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Ontario reports 45 new COVID-19 deaths, daily cases below 1,700

Last Updated Feb 5, 2021 at 10:48 am EST

Jennifer Lindsley loads several tubes of patient samples to test for COVID-19 at a hospital lab. Photo by Antonio Perez/Chicago Tribune/TNS/ABACAPRESS.COM

Ontario health officials say 45 more people have died as a result of COVID-19 in the province, with new cases below 1,700.

As of Friday’s update, the total death toll now sits at 6,438. A majority (3,697) of the people who have died were residents living in long-term care.

The province reports 1,670 new infections, a rise from 1,563 cases the day before. Most of the new cases are in Toronto (667), followed by Peel Region (317), York Region (125), and Halton (100).

Health officials have noted that updates to a provincial database this week are causing data fluctuations in the case counts.

“Toronto Public Health is reporting 125 additional cases today that were not fully migrated during the CCM transition, resulting in a slight overestimation of today’s overall case numbers,” the Ministry of Health said in a statement.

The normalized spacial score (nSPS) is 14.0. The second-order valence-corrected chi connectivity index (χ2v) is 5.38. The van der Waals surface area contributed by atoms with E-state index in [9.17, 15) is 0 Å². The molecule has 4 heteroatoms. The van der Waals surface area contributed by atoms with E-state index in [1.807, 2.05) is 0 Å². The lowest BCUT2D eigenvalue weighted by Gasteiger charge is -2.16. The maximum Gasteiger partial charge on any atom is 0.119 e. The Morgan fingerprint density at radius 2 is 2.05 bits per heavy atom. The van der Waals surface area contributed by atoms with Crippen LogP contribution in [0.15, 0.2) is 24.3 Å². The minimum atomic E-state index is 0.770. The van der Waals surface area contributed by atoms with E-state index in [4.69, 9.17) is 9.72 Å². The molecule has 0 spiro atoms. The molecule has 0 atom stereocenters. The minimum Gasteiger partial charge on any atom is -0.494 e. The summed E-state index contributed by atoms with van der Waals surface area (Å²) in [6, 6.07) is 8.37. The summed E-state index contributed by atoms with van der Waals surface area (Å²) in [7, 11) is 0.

According to provincial data, 1,043 people are being treated in hospital with 325 in intensive care and 225 on ventilators.

The province said more than 62,700 tests were completed on Thursday, and 362,749 doses of the vaccine have been administered overall.

RELATED: COVID variant spread currently low but likely to rise quickly, officials say

So far, Ontario has recorded 155 cases of a variant that first emerged in the U.K. and one case of another that first emerged in South Africa.

Both are believed to be more infectious and health officials have said they expect more cases will be detected.

On Thursday, health officials noted variants of COVID-19 were found in 5.5 per cent of cases screened on a single day in January. The majority of those were linked to an outbreak at a nursing home in Simcoe-Muskoka.

Public Health Ontario screened 1,880 positive samples from Jan. 20 and found variants in 103 cases. It said 89 of those were cases in the Simcoe-Muskoka health unit, where a deadly long-term care outbreak was driven by that strain.